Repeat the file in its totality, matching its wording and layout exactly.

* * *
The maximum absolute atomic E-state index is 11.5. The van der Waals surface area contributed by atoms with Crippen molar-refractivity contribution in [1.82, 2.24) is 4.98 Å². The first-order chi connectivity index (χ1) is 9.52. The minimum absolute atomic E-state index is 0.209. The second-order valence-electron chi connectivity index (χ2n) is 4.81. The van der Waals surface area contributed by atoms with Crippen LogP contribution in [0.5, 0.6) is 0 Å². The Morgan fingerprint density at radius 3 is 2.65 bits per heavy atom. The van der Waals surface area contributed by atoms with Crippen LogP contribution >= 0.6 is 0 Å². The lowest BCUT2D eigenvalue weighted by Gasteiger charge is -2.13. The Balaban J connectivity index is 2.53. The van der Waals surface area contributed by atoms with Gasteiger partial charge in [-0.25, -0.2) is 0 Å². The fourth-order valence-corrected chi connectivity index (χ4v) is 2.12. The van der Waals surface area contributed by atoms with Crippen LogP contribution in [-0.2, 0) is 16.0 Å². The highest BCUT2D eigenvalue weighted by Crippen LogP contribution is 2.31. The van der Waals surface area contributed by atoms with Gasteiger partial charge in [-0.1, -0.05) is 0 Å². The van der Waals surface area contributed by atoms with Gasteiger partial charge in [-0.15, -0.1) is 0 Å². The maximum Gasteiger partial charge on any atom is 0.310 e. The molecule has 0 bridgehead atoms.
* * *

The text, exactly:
The maximum absolute atomic E-state index is 11.5. The van der Waals surface area contributed by atoms with Crippen molar-refractivity contribution in [1.82, 2.24) is 4.98 Å². The first-order chi connectivity index (χ1) is 9.52. The minimum absolute atomic E-state index is 0.209. The second-order valence-electron chi connectivity index (χ2n) is 4.81. The van der Waals surface area contributed by atoms with Crippen LogP contribution in [0.5, 0.6) is 0 Å². The Morgan fingerprint density at radius 3 is 2.65 bits per heavy atom. The van der Waals surface area contributed by atoms with Crippen LogP contribution >= 0.6 is 0 Å². The lowest BCUT2D eigenvalue weighted by Gasteiger charge is -2.13. The Balaban J connectivity index is 2.53. The van der Waals surface area contributed by atoms with Gasteiger partial charge in [-0.25, -0.2) is 0 Å². The fourth-order valence-corrected chi connectivity index (χ4v) is 2.12. The van der Waals surface area contributed by atoms with Crippen LogP contribution in [-0.2, 0) is 16.0 Å². The highest BCUT2D eigenvalue weighted by Crippen LogP contribution is 2.31. The van der Waals surface area contributed by atoms with Gasteiger partial charge in [-0.1, -0.05) is 0 Å². The van der Waals surface area contributed by atoms with Gasteiger partial charge in [-0.15, -0.1) is 0 Å². The maximum Gasteiger partial charge on any atom is 0.310 e. The molecule has 0 bridgehead atoms.